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C++ What is the purpose of the keyword 'inline' in C?

Hilton D

Coder
I read multiple Scaler & StackOverflow questions regarding inline in C but am still confused.
  • There is no practical difference between static inline void f(void) and static void f(void).
  • In C, inline void f(void) does not operate as it does in C++. In C, how does it work?
  • What does extern inline void f(void); truly do?
I've never used the inline keyword in my C programs, and when I encounter it in other people's code, it's nearly always static inline, which has no distinction from merely static.
 

BorkedSystem32

King Coder
Hello there, @Hilton D.

From what I can gather, the purpose of the inline keyword is to simply increase program execution time. I'm using this site as my source for this, so I recommend you read up on it and see if you can understand it better than me - I'm finding it hard to understand myself that I can't even simplify it(note: exhausted by the heat at the moment, so maybe if I get the time when I'm cool and rested, I'll try my best to simplify this for you).

Hope you get something useful from the link!
 

PaulC

Coder
It's been a while since I used the syntax in anger, but basically....

"inline" is a compiler directive which says, do not vtable or pointer reference the function, do NOT use 'call', instead copy the resulting assembler for the function into "this" function instead. It saves you a TON of processor time. The function call process can be quite lengthy, especially if you are using C++ templates/abstraction/inheritance. Lots of stack push/pop'ing and potentially a page fault or two, resulting in context switches back to the kernel, and some MMU page table reloads etc. etc. etc. Basically a function call can add 100s or 1000s of instructions into the process. That can be avoided if you just "inline" the assembler verbatim. There are obviously caveats and it's use needs clear understanding to avoid unforeseen "scope" related issues and memory mamangement / register use etc.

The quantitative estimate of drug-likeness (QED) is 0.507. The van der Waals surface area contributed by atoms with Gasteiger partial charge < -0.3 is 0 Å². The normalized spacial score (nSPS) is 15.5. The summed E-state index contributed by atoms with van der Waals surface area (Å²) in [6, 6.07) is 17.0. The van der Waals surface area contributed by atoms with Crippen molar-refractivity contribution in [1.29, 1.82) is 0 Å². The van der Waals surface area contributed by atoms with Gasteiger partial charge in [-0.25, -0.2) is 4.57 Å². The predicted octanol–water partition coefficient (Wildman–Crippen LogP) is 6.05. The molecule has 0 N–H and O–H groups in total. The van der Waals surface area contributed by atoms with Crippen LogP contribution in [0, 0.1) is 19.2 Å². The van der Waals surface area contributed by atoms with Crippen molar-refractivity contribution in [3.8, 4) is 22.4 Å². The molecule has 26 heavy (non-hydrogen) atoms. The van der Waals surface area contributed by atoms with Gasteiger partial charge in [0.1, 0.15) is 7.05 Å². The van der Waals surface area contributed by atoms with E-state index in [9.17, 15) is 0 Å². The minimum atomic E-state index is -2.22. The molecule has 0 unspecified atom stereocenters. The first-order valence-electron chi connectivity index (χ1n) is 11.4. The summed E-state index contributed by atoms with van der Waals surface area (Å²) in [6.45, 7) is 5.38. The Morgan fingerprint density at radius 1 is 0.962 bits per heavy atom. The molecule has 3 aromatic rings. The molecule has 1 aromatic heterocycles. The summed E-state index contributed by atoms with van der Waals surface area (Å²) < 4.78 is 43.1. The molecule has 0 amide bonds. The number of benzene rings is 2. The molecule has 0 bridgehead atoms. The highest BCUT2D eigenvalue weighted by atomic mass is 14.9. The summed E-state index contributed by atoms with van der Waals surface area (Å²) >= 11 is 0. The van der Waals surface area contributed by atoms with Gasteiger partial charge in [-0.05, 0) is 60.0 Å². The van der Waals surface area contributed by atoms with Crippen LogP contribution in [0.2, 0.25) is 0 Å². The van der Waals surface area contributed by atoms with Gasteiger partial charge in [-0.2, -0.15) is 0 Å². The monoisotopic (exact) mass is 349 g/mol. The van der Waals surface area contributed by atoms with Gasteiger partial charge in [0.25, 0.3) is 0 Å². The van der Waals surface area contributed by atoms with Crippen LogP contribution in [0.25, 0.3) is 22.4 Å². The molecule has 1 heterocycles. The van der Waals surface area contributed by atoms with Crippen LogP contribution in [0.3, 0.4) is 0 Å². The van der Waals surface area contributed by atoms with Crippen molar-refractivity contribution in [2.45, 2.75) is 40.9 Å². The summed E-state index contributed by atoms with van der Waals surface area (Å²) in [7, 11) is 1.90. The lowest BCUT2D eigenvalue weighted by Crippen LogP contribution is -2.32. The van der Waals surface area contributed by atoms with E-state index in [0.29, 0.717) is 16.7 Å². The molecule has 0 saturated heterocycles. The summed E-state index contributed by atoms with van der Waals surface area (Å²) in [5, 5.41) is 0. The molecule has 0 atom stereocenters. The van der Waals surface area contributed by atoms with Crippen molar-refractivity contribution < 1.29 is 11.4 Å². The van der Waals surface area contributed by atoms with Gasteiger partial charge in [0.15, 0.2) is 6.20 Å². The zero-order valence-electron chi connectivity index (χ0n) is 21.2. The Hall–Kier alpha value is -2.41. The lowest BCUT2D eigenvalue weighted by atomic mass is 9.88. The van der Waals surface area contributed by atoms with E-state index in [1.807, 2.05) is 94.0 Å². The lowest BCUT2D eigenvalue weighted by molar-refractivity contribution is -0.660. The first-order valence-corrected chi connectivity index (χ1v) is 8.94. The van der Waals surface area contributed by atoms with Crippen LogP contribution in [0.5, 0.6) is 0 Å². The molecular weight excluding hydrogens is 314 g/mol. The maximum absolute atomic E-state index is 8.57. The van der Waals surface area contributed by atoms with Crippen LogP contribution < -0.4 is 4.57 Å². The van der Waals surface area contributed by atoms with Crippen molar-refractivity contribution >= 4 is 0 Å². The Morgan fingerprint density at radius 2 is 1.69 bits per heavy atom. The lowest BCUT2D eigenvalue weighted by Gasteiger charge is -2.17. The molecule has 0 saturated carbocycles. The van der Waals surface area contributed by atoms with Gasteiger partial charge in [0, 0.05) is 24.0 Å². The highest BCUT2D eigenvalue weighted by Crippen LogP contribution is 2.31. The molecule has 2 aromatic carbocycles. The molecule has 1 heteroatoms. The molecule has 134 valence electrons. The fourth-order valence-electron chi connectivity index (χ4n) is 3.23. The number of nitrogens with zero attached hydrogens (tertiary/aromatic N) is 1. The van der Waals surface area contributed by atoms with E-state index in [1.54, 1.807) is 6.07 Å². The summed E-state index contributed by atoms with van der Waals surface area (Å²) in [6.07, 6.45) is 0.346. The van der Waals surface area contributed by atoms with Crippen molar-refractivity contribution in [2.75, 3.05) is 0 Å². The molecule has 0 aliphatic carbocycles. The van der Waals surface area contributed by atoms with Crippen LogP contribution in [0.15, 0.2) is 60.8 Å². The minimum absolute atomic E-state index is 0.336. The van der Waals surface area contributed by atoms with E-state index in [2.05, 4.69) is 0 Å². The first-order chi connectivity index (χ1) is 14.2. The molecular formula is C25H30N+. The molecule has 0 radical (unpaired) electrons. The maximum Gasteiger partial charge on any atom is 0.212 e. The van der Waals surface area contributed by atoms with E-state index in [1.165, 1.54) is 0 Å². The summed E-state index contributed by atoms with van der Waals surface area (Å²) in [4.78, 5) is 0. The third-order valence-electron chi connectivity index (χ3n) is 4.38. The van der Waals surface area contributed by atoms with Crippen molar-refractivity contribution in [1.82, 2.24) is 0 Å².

As I said I haven't used the inline keyword that much lately, but I think you question around "static" and "extern" and more related to forward declarations of function pointers.

To give you an example of where I have seen it used, why and how.

Stock exchange. We received trade messages translated them, checked a few "fat finger checks" and wrote them out "on the wire". A HUGE amount of the critical path was taken up splitting the string into key=>value pairs on a delimiter.

The std lib functions for splitting the string ended up taking up about 50% of the processing time wire to wire. First we inlined some of the functions, removing the stack churn, which sped it up.

Then someone found code in another project which was using an ASM file to do the splitting of the string and leaving behind a lovely 2 dimensional array of key->value pairs.

The ASM went directly to the memory for the string and used CPU extensions to iterate of it moving pointers into the 2D array as it went. Using the CPU's built in iteration functionality gave huge performance gains and the CPU can pipeline, predictive and parallel execute the microcode.

We "extern"'ed the asm entry label. Declared it as an "extern "C" inline" function. The only complicated part, if I recall correctly was passing it the base pointers for the string and output tables, there is some really ugly looking syntax (in GCC) to populate registers before handing over to asm.

The linker takes care of the "extern", but I'm honestly not sure if it's the compiler or the linker that does the static code copy. I suppose that comes down to what executable type you are producing, like ELF of DLL for example.
 
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